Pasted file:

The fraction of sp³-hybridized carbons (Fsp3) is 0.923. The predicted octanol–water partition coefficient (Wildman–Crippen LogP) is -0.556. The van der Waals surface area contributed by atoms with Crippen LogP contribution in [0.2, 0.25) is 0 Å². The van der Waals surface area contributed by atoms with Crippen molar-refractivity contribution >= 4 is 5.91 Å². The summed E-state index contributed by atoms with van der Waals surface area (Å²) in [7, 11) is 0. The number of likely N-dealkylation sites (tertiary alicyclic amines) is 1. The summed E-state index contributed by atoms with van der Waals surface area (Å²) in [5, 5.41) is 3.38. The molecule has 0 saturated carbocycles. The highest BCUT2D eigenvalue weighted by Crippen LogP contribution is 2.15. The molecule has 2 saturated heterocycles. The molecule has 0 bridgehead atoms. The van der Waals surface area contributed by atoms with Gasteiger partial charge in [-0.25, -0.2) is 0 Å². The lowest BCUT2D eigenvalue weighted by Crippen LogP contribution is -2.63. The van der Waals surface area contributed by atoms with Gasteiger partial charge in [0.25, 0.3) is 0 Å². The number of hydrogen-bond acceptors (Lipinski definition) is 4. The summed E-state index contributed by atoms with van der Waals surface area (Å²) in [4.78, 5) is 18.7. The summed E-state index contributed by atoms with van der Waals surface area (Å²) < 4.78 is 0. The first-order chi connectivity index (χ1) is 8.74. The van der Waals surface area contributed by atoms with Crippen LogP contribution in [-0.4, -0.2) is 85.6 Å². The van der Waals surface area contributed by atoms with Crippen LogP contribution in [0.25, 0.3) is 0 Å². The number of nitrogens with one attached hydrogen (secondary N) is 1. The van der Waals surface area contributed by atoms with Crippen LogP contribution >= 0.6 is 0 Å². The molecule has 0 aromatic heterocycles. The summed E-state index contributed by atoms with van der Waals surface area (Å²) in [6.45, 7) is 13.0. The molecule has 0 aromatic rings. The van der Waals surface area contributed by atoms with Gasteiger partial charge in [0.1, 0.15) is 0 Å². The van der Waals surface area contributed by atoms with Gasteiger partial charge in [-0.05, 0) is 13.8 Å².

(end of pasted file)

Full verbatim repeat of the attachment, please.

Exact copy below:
The fraction of sp³-hybridized carbons (Fsp3) is 0.923. The predicted octanol–water partition coefficient (Wildman–Crippen LogP) is -0.556. The van der Waals surface area contributed by atoms with Crippen LogP contribution in [0.2, 0.25) is 0 Å². The van der Waals surface area contributed by atoms with Crippen molar-refractivity contribution >= 4 is 5.91 Å². The summed E-state index contributed by atoms with van der Waals surface area (Å²) in [7, 11) is 0. The number of likely N-dealkylation sites (tertiary alicyclic amines) is 1. The summed E-state index contributed by atoms with van der Waals surface area (Å²) in [5, 5.41) is 3.38. The molecule has 0 saturated carbocycles. The highest BCUT2D eigenvalue weighted by Crippen LogP contribution is 2.15. The molecule has 2 saturated heterocycles. The molecule has 0 bridgehead atoms. The van der Waals surface area contributed by atoms with Gasteiger partial charge in [-0.25, -0.2) is 0 Å². The lowest BCUT2D eigenvalue weighted by Crippen LogP contribution is -2.63. The van der Waals surface area contributed by atoms with Gasteiger partial charge in [0.25, 0.3) is 0 Å². The number of hydrogen-bond acceptors (Lipinski definition) is 4. The summed E-state index contributed by atoms with van der Waals surface area (Å²) in [4.78, 5) is 18.7. The summed E-state index contributed by atoms with van der Waals surface area (Å²) < 4.78 is 0. The first-order chi connectivity index (χ1) is 8.74. The van der Waals surface area contributed by atoms with Crippen LogP contribution in [-0.4, -0.2) is 85.6 Å². The van der Waals surface area contributed by atoms with Crippen LogP contribution in [0.25, 0.3) is 0 Å². The number of nitrogens with one attached hydrogen (secondary N) is 1. The van der Waals surface area contributed by atoms with Crippen LogP contribution >= 0.6 is 0 Å². The molecule has 0 aromatic heterocycles. The summed E-state index contributed by atoms with van der Waals surface area (Å²) in [6.45, 7) is 13.0. The molecule has 0 aromatic rings. The van der Waals surface area contributed by atoms with Gasteiger partial charge in [0.1, 0.15) is 0 Å². The van der Waals surface area contributed by atoms with Gasteiger partial charge in [-0.05, 0) is 13.8 Å².